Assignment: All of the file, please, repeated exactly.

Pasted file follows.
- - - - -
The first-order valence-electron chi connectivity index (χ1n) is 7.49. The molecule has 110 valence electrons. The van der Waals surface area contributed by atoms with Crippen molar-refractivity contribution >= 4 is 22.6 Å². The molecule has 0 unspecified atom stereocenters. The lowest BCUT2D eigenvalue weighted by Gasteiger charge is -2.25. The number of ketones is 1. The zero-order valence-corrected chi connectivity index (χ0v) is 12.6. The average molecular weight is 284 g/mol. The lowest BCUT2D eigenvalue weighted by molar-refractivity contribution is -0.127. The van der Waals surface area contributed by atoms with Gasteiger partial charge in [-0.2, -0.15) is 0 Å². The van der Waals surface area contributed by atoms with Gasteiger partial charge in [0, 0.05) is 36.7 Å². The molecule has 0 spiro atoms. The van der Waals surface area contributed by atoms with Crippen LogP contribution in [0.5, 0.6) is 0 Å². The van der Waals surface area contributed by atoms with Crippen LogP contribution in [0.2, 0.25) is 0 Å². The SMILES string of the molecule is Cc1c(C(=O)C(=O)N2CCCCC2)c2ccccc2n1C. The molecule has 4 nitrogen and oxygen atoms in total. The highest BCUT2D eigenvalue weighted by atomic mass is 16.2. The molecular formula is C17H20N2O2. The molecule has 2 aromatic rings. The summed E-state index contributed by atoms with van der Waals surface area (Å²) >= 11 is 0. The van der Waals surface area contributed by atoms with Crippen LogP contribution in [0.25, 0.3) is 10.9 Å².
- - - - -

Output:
The first-order valence-electron chi connectivity index (χ1n) is 7.49. The molecule has 110 valence electrons. The van der Waals surface area contributed by atoms with Crippen molar-refractivity contribution >= 4 is 22.6 Å². The molecule has 0 unspecified atom stereocenters. The lowest BCUT2D eigenvalue weighted by Gasteiger charge is -2.25. The number of ketones is 1. The zero-order valence-corrected chi connectivity index (χ0v) is 12.6. The average molecular weight is 284 g/mol. The lowest BCUT2D eigenvalue weighted by molar-refractivity contribution is -0.127. The van der Waals surface area contributed by atoms with Gasteiger partial charge in [-0.2, -0.15) is 0 Å². The van der Waals surface area contributed by atoms with Gasteiger partial charge in [0, 0.05) is 36.7 Å². The molecule has 0 spiro atoms. The van der Waals surface area contributed by atoms with Crippen LogP contribution in [0.5, 0.6) is 0 Å². The van der Waals surface area contributed by atoms with Crippen LogP contribution in [0.2, 0.25) is 0 Å². The SMILES string of the molecule is Cc1c(C(=O)C(=O)N2CCCCC2)c2ccccc2n1C. The molecule has 4 nitrogen and oxygen atoms in total. The highest BCUT2D eigenvalue weighted by atomic mass is 16.2. The molecular formula is C17H20N2O2. The molecule has 2 aromatic rings. The summed E-state index contributed by atoms with van der Waals surface area (Å²) >= 11 is 0. The van der Waals surface area contributed by atoms with Crippen LogP contribution in [0.25, 0.3) is 10.9 Å².